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The House of Mirth (1918 film)

From Wikipedia, the free encyclopedia

The House of Mirth
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Directed byAlbert Capellani
Written byAlbert Capellani & June Mathis (screenplay)
Based onThe House of Mirth
by Edith Wharton
StarringKatherine Harris Barrymore
Henry Kolker
Christine Mayo
CinematographyEugene Gaudio
Distributed byMetro Pictures Corporation
Release date
  • August 5, 1918 (1918-08-05)
Running time
6 reels (1719.07 m)\ 60/70 minutes
CountryUnited States
LanguageSilent (English intertitles)
Katherine Harris Barrymore as Lily Bart in The House of Mirth (1918)

The House of Mirth is a 1918 American silent melodrama film directed by French film director Albert Capellani, starring Katherine Harris Barrymore as Lily Bart.[1] It is a cinema adaptation of Edith Wharton's 1905 novel The House of Mirth and the first-ever cinema adaptation of any of her work. Metro Pictures put many efforts into the film in order to turn the original novel into an "all-star cast" film to earn popularity, as Metro Pictures itself announced that the film was "one of the most important productions"[2] during 1918, and that the film contained "the strongest and the most distinguished cast ever selected for the screen".[3] Initially, Emmy Wehlen starred in the role of Lily Bart in the film.[4] Later, she was replaced by Katherine Harris Barrymore. The film contributed to the huge success of Metro Pictures that year.[5] It is not known whether the film currently survives.[6]

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Penniless socialite orphan Lily Bart is living with her wealthy aunt who insists that she take to herself a rich husband. Balking at this idea and remaining faithful to her impecunious sweetheart Lawrence Selden (Henry Kolker), Lily is desirous of maintaining her luxurious lifestyle: she accepts the financial "favors" of some married millionaires but refuses to surrender her virtue in return – until she discovers that her saintly Selden has been fooling around with another man's wife.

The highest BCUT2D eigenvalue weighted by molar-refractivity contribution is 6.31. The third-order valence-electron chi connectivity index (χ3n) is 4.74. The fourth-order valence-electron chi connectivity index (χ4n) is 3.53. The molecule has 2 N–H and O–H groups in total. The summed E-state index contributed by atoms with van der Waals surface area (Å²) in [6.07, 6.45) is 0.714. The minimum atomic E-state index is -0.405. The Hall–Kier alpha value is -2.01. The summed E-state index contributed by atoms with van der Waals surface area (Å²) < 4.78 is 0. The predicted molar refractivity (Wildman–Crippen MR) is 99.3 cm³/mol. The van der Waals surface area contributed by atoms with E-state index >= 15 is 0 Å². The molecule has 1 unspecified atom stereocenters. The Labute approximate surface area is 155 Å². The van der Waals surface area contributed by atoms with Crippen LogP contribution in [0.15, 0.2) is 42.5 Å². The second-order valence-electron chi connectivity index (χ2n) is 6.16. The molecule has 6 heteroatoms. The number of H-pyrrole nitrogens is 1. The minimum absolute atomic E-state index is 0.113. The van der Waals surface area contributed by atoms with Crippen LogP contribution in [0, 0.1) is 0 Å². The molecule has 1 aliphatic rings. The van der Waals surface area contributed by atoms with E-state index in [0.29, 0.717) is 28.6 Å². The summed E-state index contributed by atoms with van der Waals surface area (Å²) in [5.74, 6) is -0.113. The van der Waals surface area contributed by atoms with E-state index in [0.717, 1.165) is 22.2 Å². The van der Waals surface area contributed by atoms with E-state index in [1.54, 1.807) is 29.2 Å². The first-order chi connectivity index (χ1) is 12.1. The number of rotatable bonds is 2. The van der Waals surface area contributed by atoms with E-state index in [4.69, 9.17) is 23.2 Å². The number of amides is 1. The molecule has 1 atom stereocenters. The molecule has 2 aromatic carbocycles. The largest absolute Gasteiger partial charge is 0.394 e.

In the original novel, Lily Bart dies after taking poison to commit suicide; however, in the film, the ending remained open as Selden's cousin comes to rescue her after she poisoned herself, and the film ended here, without further explanation.[7]



The House of Mirth received much acclaim, especially for its characters and scene arrangement. Margaret I. MacDonald acclaimed in her review that the novel "makes an attractive basis for a screen production" and has been skillfully adapted by Director Albert Capellani and screenwriter June Mathis, with Katherine Harris Barrymore as the star, while the director "without unduly accentuating unpleasant situations ... has succeeded well in turning the finer points of the story to account, and Katherine Harris Barrymore has given a splendid portrayal of a character which, regardless of its human tendency to err. upholds the dignity of moral womanhood."[8]